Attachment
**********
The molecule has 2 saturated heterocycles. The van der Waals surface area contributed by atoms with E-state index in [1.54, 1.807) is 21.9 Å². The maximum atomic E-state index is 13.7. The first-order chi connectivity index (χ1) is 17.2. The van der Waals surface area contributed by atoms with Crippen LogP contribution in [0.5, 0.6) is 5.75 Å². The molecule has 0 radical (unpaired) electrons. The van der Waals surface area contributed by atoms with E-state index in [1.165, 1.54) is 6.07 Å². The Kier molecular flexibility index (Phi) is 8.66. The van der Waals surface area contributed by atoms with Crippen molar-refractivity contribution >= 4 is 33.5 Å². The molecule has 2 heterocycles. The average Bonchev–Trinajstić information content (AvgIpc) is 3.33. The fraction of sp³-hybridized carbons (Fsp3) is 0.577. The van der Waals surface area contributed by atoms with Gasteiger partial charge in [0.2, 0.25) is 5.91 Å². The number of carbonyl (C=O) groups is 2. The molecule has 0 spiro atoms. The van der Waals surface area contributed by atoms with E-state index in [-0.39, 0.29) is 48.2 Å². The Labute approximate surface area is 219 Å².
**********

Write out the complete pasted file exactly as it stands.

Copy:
The molecule has 2 saturated heterocycles. The van der Waals surface area contributed by atoms with E-state index in [1.54, 1.807) is 21.9 Å². The maximum atomic E-state index is 13.7. The first-order chi connectivity index (χ1) is 17.2. The van der Waals surface area contributed by atoms with Crippen LogP contribution in [0.5, 0.6) is 5.75 Å². The molecule has 0 radical (unpaired) electrons. The van der Waals surface area contributed by atoms with E-state index in [1.165, 1.54) is 6.07 Å². The Kier molecular flexibility index (Phi) is 8.66. The van der Waals surface area contributed by atoms with Crippen molar-refractivity contribution >= 4 is 33.5 Å². The molecule has 2 heterocycles. The average Bonchev–Trinajstić information content (AvgIpc) is 3.33. The fraction of sp³-hybridized carbons (Fsp3) is 0.577. The van der Waals surface area contributed by atoms with Gasteiger partial charge in [0.2, 0.25) is 5.91 Å². The number of carbonyl (C=O) groups is 2. The molecule has 0 spiro atoms. The van der Waals surface area contributed by atoms with E-state index in [-0.39, 0.29) is 48.2 Å². The Labute approximate surface area is 219 Å².